Jackson Hole Mountain Resort celebrates its 50th anniversary this ski season, and they’re looking back on five decades of wild, untamed adventure in the Tetons with a five-part video series. Scroll down to see the videos that have premiered so far this season and read a brief history of Jackson Hole.
Episode Four: Jackson Hole’s 5oth–Born to be Wild
Episode Three: Jackson Hole’s 5oth–Born to be Wild
Episode Two: Jackson Hole’s 50th—Born to be Wild
Episode One: Jackson Hole’s 50th—Born to be Wild
A brief history of Jackson Hole
Celebrated as the proving ground for extreme skiers since its opening in the 1960s, Jackson Hole is still the “last true bastion for all who dare to let it ride.” While it has a softer side these days (a trait that helped it earn the title of SKI Magazine’s No. 1 resort last year), Rendezvous Mountain is still a breathtaking and boundless place, in setting and in character.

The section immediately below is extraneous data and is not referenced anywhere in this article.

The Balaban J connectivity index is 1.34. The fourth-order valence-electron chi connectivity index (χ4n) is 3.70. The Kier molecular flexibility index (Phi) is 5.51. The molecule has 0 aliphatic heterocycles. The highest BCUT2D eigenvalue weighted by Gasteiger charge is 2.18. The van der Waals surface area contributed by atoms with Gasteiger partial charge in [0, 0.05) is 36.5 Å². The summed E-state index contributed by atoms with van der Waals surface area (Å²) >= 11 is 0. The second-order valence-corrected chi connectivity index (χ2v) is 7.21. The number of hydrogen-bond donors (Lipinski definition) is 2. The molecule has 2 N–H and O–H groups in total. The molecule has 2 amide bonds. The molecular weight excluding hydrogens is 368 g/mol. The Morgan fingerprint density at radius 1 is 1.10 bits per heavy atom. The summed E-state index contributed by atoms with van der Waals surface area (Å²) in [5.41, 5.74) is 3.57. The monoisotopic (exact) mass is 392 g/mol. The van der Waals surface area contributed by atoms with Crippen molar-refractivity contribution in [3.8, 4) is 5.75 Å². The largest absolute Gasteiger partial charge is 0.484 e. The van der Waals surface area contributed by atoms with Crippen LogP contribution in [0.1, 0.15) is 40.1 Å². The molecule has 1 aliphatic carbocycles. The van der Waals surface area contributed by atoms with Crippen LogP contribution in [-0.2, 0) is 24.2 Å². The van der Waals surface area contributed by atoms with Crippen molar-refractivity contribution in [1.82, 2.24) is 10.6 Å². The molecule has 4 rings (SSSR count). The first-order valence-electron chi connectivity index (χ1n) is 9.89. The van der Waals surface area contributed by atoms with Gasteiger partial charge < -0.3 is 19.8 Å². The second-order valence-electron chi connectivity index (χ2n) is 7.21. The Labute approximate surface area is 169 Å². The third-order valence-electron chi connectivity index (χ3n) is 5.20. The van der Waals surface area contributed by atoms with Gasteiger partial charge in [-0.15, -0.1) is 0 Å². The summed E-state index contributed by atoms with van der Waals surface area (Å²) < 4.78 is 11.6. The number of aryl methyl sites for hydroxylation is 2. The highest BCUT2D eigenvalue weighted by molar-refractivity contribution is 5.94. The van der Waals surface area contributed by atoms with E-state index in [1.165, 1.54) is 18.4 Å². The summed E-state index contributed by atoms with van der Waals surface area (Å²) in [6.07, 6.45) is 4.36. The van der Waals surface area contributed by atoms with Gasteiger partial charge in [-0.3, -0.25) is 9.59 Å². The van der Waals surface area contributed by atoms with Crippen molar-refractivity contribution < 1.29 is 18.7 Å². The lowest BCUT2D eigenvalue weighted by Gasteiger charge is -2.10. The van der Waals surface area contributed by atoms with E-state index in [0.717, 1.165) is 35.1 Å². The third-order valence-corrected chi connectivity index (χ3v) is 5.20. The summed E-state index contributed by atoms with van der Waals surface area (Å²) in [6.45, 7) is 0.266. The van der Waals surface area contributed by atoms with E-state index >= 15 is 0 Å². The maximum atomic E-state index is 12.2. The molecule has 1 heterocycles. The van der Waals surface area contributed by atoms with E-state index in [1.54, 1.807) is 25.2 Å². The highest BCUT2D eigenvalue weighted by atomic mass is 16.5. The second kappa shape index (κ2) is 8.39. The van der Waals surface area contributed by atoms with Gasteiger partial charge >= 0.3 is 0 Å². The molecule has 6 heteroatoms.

Jackson Hole was first visited by trappers, ranchers and prospectors, but in the 1960s Paul McCollister and Alex Morley saw rugged Rendezvous Mountain as the perfect place for a ski resort. Pioneers in their own right, they sought to match European ski resorts by building a 2.5-mile aerial tram to ferry skiers from the valley floor to the peaks of the Tetons. It was no easy task, but they did it, and what was born was a break from the cookie-cutter, ski resort experience and a wild and untamed place where adventurous skiers could test their mettle in the big mountains.
By the 1980s, Jackson Hole had secured its reputation as a stomping ground for the gnarliest skiers in the sport, but that small group wasn’t enough to keep the lights on. They needed more people to visit the resort while preserving the founders’ elevated ideals.
Along came the Kemmerers, a mining family with history in Wyoming, who purchased the resort in 1992. The Kemmerers went to work modernizing the lifts, adding a gondola and rebuilding the tram. The result turned modern Jackson Hole into the revered ski resort it is today, one where the best skiers still cut their teeth on the cliffs and couloirs and families introduce their next generation to the sport.